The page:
It's a great way to introduce students to, "Just because you can do it to real numbers, doesn't mean you get to do it to complex numbers. Be CAREFUL!"

EDIT: Hey, you can't add quotes to the name of a spoiler! Who knew?

Orthos |

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Apologies for those who have seen this before (probably most of you):

Let a = b

a^2 = ab (multiply both sides by a)

a^2 - b ^2 = ab - b^2 (subtract b^2 from both sides)

(a+b)(a-b) = (a-b)b (factor out (a-b) from both sides)

(a+b) = b (divide by (a-b))

(b+b) = b (since a = b from the start)

2b = b (addition)

2 = 1 (divide by b)Thus, 1 + 1 = 2 = 1.

We win!

(There's a MUCH better one that deals with -1 = 1, because it's a "mathematician's proof" in that everything looks perfectly legit to a layman.)

I don't know enough about math to refute it but it feels to me like something was done wrong in the middle somewhere.

LordSynos |

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**Sad Kidlet:**

I've said before I don't mind too much when the kidlet is sick, because I get *all the hugs*. This was not like that. This was heart wrenching. I hope he never gets this sick, ever again.

Tacticslion |

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NobodysHome, I'm calling you out!

"Out!"

There.

Now, that done, I'mma show off this thing:

Apologies for those who have seen this before (probably most of you):

Let a = b

a^2 = ab (multiply both sides by a)

a^2 - b ^2 = ab - b^2 (subtract b^2 from both sides)

(a+b)(a-b) = (a-b)b (factor out (a-b) from both sides)

(a+b) = b (divide by (a-b))

(b+b) = b (since a = b from the start)

2b = b (addition)

2 = 1 (divide by b)Thus, 1 + 1 = 2 = 1.

We win!

(There's a MUCH better one that deals with -1 = 1, because it's a "mathematician's proof" in that everything looks perfectly legit to a layman.)

... and point out what it looks like, and what's actually happening.

Let a = b Okay, a = 2 = b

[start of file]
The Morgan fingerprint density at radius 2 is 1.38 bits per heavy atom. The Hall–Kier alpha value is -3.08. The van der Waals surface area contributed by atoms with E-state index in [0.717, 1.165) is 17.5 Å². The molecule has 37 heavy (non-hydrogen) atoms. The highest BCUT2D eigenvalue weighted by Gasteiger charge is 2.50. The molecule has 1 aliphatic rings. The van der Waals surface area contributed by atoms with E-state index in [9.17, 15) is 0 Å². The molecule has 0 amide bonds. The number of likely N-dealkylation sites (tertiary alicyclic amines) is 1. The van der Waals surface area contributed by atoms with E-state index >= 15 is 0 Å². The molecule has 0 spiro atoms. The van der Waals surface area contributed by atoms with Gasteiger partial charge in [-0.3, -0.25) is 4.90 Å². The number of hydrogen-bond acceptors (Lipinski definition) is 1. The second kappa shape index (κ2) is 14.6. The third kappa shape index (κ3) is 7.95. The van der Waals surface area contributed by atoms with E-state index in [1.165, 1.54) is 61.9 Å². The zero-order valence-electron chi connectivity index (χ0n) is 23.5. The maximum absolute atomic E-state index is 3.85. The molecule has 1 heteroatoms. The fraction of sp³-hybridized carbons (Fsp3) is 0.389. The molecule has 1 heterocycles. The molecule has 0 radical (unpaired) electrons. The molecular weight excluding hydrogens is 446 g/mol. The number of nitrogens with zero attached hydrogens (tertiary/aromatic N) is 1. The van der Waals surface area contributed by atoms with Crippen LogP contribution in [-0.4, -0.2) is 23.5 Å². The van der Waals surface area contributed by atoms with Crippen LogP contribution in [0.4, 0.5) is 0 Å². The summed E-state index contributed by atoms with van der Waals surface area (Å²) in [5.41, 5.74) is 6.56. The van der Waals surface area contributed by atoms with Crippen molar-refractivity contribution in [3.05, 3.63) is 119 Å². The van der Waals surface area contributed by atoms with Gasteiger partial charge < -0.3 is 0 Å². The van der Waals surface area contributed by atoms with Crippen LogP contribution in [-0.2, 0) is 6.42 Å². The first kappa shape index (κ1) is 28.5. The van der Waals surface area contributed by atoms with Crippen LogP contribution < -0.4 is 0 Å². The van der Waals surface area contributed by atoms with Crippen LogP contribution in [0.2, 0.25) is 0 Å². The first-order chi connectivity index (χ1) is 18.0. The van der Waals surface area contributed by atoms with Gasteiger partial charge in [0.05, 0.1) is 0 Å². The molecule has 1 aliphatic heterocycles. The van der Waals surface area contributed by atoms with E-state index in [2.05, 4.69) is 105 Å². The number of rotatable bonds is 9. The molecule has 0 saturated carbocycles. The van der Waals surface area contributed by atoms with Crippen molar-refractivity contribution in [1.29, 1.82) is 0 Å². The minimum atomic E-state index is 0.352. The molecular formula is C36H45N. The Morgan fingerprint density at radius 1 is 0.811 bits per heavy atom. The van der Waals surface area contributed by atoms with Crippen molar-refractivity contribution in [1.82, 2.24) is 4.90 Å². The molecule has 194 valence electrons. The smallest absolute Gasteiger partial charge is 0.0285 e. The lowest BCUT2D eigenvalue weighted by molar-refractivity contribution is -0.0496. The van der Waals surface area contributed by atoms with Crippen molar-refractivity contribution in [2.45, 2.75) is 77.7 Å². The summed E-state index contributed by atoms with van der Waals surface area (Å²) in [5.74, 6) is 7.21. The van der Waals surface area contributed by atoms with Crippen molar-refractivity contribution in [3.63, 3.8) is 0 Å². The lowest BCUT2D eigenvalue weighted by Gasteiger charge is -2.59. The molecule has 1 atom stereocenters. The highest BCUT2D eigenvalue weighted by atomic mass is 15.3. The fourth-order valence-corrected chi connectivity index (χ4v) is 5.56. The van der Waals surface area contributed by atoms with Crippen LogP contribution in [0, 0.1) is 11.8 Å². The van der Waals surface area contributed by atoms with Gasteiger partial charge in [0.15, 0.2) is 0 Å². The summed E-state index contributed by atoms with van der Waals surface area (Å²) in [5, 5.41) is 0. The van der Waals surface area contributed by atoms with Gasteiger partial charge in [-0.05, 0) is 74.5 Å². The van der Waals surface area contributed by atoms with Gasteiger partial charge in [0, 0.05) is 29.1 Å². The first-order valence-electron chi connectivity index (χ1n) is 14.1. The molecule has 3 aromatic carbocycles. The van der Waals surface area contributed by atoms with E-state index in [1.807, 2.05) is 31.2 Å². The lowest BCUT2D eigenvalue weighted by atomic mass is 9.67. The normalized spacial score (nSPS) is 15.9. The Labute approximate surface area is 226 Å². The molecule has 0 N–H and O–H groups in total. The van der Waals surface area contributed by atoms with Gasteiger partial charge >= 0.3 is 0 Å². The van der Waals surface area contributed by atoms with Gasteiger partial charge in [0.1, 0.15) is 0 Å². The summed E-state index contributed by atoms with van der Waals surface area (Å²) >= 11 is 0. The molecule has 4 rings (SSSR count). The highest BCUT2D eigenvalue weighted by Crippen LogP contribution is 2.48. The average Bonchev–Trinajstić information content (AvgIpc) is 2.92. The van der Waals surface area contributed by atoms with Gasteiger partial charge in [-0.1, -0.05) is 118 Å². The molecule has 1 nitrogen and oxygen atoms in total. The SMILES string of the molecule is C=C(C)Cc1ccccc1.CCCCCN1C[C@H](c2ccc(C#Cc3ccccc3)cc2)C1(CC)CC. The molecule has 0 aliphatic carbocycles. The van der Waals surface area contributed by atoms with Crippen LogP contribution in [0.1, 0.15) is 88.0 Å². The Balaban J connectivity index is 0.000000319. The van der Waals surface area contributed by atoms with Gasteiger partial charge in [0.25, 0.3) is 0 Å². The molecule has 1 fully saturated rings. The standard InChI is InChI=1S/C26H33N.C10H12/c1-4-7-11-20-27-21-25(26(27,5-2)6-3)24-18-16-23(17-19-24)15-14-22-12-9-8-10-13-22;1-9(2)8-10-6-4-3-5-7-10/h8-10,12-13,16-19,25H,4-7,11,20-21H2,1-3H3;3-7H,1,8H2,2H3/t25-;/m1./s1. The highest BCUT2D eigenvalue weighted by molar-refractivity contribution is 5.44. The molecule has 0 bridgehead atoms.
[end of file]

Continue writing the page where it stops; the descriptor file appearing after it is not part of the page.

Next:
a^2 = ab (multiply both sides by a) 2^2 = 2*2

a^2 - b ^2 = ab - b^2 (subtract b^2 from both sides) (2^2)-(2^2) = (2*2)-(2*2)

(a+b)(a-b) = (a-b)b (factor out (a-b) from both sides) Hmm... let's take this one a bit more slowly.

~ ~ (2^2)-(2^2) = (2*2)-(2*2)

~ ~ (2*2)-(2*2) = (2*2)-(2*2)

~ ~ [(2*2)-(2*2)] = [(2*2)-(2*2)]

~ ~ [2(2-2)] = [2(2-2)]

~ ~ 2(2-2) = 2(2-2)

And so, we've shown where the error lies: the factoring. The problem is not, in actuality, within the factoring itself, but rather within the way in which the factoring is applied. This point, here, is effectively and intellectual sleight of hand - a kind of parlor trick one can work with numbers, but only by using abstracts after first defining them as the same.

If you wanted to factor out "(a-b)" from both sides, in the letter form, you'd do so as follows:

~ *a^2 - b ^2 = ab - b^2*

~ ~~(a+b)(a-b) = (a-b)b~~ *ab-b^2 = ab-b^2* because, recall, a=b

~ *b(a-b) = b(a-b)*

... and proceed from there.

~~(a+b) = b~~ *b = b* (divide by (a-b)) 2 = 2

~~(b+b) = b (since a = b from the start)~~

~~2b = b (addition)~~

~~2 = 1~~ *1 = 1* (divide by b)

Thus, ~~1 + 1 = 2 = 1~~ *1 = 1*.

Booya. Math. Slammed. >:D

Since I have a few minutes, here we go. Since I need a convenient square root sign, I'm going to use the good old "root" we used back in my TeX days.

** spoiler omitted **

It's a great way to introduce students to, "Just because you can do it to real numbers, doesn't mean you get to do it to complex numbers. Be CAREFUL!"